PLATTSBURGH -- New York needs a new artery, says Richard Kessel, president and CEO of New York Power Authority.

Canadian juice will run through it and boost the state's power supply, fueling economic development with cheaper, renewable energy, Kessel predicted during a recent talk with the Press-Republican's Editorial Board.

"We are not ready to say we are gonna do it, but we have put a lot of money and effort into it," the power industry executive said.

"This could be one of the most significant energy projects in the state."

DECISION SOON

Kessel is waiting on economic, environmental and feasibility studies, and NYPA could decide by the end of the year whether to install new lines from Massena through the North Country to New York City and connecting with existing systems in New York City, bringing cheap power from Canada and delivering it throughout the state.

If the project receives a green light, it could begin as early as next year and be completed by 2018.

"It's going to be maybe $4 billion to $6 billion," Kessel said. "We will recover our investment in power."

The NYPA plan is separate from a proposal by Transmission Developers Inc. to bury underwater cables in Lake Champlain, the Hudson River and Long Island Sound and bring power to New York City and Connecticut.

NEED REPLACEMENT

Many of the transmission lines currently in place in New York state are 50 to 60 years old and need to be replaced. Such an undertaking would cost the largest state-owned public-utility company in the United States as much as $2 billion.

New York Power Authority would rather install new "smarter" lines, largely in the existing rights-of-way, and send more power up and down the state.

With a new system of lines, it would be easier to track problems in the system.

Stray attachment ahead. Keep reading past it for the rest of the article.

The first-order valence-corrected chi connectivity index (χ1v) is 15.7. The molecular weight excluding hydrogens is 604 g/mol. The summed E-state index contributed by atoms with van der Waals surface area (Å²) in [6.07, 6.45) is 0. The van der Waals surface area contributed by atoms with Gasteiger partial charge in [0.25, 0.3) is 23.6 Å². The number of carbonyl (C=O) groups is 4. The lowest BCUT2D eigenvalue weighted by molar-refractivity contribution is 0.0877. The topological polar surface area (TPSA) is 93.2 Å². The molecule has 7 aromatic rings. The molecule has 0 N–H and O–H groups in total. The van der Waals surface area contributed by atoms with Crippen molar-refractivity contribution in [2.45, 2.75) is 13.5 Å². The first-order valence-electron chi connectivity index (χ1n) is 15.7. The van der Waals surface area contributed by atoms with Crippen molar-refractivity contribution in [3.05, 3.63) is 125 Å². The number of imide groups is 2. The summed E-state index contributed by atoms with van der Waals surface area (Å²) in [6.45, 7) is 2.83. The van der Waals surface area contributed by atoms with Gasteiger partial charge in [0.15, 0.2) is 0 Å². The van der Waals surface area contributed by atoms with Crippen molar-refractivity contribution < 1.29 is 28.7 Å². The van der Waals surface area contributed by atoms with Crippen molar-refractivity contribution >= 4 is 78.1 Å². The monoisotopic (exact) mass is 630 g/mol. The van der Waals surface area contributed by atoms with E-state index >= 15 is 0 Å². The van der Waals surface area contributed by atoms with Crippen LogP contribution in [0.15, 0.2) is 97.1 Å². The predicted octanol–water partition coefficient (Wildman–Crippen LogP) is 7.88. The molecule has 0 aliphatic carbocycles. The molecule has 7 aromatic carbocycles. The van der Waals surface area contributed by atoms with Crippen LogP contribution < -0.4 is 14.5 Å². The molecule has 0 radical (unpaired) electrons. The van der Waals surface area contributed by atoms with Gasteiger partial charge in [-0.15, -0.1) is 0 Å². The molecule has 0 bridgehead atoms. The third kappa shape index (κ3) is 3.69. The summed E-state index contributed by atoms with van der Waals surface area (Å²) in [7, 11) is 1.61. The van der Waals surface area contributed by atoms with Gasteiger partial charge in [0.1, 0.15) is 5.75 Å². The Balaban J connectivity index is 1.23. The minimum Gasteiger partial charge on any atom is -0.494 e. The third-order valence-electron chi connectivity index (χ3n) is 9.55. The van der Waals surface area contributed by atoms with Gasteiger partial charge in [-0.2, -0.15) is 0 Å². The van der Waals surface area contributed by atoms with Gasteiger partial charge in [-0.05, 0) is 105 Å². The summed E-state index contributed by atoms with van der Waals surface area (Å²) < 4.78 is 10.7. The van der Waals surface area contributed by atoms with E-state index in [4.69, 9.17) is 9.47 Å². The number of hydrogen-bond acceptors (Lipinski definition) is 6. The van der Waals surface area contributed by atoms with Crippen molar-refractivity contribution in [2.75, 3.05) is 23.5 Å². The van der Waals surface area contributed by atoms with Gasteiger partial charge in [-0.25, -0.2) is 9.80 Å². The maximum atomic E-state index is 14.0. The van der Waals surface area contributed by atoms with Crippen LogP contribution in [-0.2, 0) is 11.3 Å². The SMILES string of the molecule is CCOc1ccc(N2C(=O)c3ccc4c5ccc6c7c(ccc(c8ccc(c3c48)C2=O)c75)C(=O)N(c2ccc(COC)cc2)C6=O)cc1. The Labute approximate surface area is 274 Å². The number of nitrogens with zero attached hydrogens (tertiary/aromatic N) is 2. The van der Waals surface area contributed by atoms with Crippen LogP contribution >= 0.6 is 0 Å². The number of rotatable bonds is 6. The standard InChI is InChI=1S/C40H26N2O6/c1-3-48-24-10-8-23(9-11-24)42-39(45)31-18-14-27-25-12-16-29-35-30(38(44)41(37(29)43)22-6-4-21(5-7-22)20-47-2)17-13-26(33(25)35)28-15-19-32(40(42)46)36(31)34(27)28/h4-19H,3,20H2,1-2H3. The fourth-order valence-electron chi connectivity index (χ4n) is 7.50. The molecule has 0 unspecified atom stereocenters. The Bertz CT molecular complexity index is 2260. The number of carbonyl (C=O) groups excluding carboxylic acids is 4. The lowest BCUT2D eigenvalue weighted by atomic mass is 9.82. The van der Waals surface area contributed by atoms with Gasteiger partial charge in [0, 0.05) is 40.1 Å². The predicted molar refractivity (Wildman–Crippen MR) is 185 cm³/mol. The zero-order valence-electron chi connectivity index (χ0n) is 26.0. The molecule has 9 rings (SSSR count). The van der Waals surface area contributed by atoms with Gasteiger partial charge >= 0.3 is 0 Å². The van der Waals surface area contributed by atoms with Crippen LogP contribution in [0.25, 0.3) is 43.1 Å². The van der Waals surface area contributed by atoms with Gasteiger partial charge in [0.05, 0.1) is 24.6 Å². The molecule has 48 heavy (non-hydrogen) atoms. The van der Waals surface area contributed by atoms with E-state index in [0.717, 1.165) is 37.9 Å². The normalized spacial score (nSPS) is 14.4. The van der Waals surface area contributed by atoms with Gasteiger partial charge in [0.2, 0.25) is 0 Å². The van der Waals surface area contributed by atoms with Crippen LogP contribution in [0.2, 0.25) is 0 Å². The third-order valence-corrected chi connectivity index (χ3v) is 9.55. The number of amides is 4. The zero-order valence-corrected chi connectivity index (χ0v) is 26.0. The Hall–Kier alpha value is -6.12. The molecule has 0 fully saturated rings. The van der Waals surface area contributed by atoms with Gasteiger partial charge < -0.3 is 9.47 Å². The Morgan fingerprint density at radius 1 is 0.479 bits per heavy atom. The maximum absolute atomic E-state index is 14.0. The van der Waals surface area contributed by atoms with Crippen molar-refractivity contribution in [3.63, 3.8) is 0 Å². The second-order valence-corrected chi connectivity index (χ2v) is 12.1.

EXISTING SITES

NYPA would import 2,000 megawatts of clean, Canadian hydropower, as well as some wind power.

Transmission lines would be built in existing rights-of-way, and the goal is to avoid taller towers and possibly improve the aesthetics in some places.

New York Power Authority is in the final stages of a feasibility study that is examining licensing, engineering, economics and environmental impact.

"We are very optimistic about the project," Kessel said. "It is doable."

STABILIZED RATES

Kessel said it would be difficult to lower rates in places such as the City of Plattsburgh, which already enjoys cheap power, but the goal in importing more cheap hydropower from Canada would be to stabilize electric bills throughout the state.

Kessel said Plattsburgh would not lose out on the deal.

"We need to dedicate more power to upstate for economic development. I have no interest in taking power away and sending it somewhere else. The answer for cheaper electric downstate is not to hurt upstate."

THINK AHEAD

The Power Authority has been in talks with Hydro Quebec about the project and is considering a competitive process.

"We have to build a transmission line and purchase energy to go through it," Kessel said.

He said the economics are even better for the project now than a year ago.

"You are starting to see the price of electricity and use go up."

He disagrees with experts who predict New York won't need additional energy for another eight years. As the economy recovers and development increases, energy numbers will rise, Kessel said.

"July was a record month for the state, and the notion we don't need new power until 2018 is preposterous. We need to be a lot more aggressive in terms of adding resources to the state."

Once Kessel's staff briefs him about the study results this fall, he'll connect with the governor.

"You have to look at this as a long-term vision," Kessel said. "In 10 years, you want to see an electric throughway that allows you to bring power down and up on a modern grid that has smart technology."

WIND ROLE

Kessel said wind power is part of the portfolio, as well, but within 10 years it will likely account for only 10 percent of the state's power.

"I think wind's time is coming, and the challenge for New York is whether we want to be among the first or not.

"But I think we have to focus on what is doable right now. Our focus is on the line we want to build."

E-mail Stephen Bartlett at: sbartlett@pressrepublican.com

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